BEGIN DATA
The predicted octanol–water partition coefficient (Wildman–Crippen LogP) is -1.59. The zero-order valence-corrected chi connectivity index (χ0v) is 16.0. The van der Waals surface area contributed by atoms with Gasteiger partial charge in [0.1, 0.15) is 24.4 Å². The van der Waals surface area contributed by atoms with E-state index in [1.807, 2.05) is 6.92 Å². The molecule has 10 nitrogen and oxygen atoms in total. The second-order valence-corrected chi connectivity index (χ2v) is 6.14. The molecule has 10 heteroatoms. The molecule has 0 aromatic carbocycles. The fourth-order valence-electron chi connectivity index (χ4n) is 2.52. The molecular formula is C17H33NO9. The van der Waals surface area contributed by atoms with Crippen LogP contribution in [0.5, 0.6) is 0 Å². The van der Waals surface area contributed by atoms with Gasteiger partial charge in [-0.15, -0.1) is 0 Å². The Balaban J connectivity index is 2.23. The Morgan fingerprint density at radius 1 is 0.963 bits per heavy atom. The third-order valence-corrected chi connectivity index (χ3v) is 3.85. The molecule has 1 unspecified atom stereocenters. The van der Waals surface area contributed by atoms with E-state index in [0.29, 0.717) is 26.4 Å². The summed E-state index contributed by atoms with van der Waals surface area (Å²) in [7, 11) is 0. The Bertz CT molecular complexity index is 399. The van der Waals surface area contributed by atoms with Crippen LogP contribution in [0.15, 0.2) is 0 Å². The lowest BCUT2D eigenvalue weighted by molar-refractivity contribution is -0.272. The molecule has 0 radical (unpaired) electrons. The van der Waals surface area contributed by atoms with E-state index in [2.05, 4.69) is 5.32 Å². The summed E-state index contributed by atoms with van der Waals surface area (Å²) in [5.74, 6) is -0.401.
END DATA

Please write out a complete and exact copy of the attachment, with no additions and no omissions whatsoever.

The predicted octanol–water partition coefficient (Wildman–Crippen LogP) is -1.59. The zero-order valence-corrected chi connectivity index (χ0v) is 16.0. The van der Waals surface area contributed by atoms with Gasteiger partial charge in [0.1, 0.15) is 24.4 Å². The van der Waals surface area contributed by atoms with E-state index in [1.807, 2.05) is 6.92 Å². The molecule has 10 nitrogen and oxygen atoms in total. The second-order valence-corrected chi connectivity index (χ2v) is 6.14. The molecule has 10 heteroatoms. The molecule has 0 aromatic carbocycles. The fourth-order valence-electron chi connectivity index (χ4n) is 2.52. The molecular formula is C17H33NO9. The van der Waals surface area contributed by atoms with Crippen LogP contribution in [0.5, 0.6) is 0 Å². The van der Waals surface area contributed by atoms with Gasteiger partial charge in [-0.15, -0.1) is 0 Å². The Balaban J connectivity index is 2.23. The Morgan fingerprint density at radius 1 is 0.963 bits per heavy atom. The third-order valence-corrected chi connectivity index (χ3v) is 3.85. The molecule has 1 unspecified atom stereocenters. The van der Waals surface area contributed by atoms with E-state index in [0.29, 0.717) is 26.4 Å². The summed E-state index contributed by atoms with van der Waals surface area (Å²) in [7, 11) is 0. The Bertz CT molecular complexity index is 399. The van der Waals surface area contributed by atoms with Crippen LogP contribution in [0.15, 0.2) is 0 Å². The lowest BCUT2D eigenvalue weighted by molar-refractivity contribution is -0.272. The molecule has 0 radical (unpaired) electrons. The van der Waals surface area contributed by atoms with E-state index in [2.05, 4.69) is 5.32 Å². The summed E-state index contributed by atoms with van der Waals surface area (Å²) in [5.74, 6) is -0.401.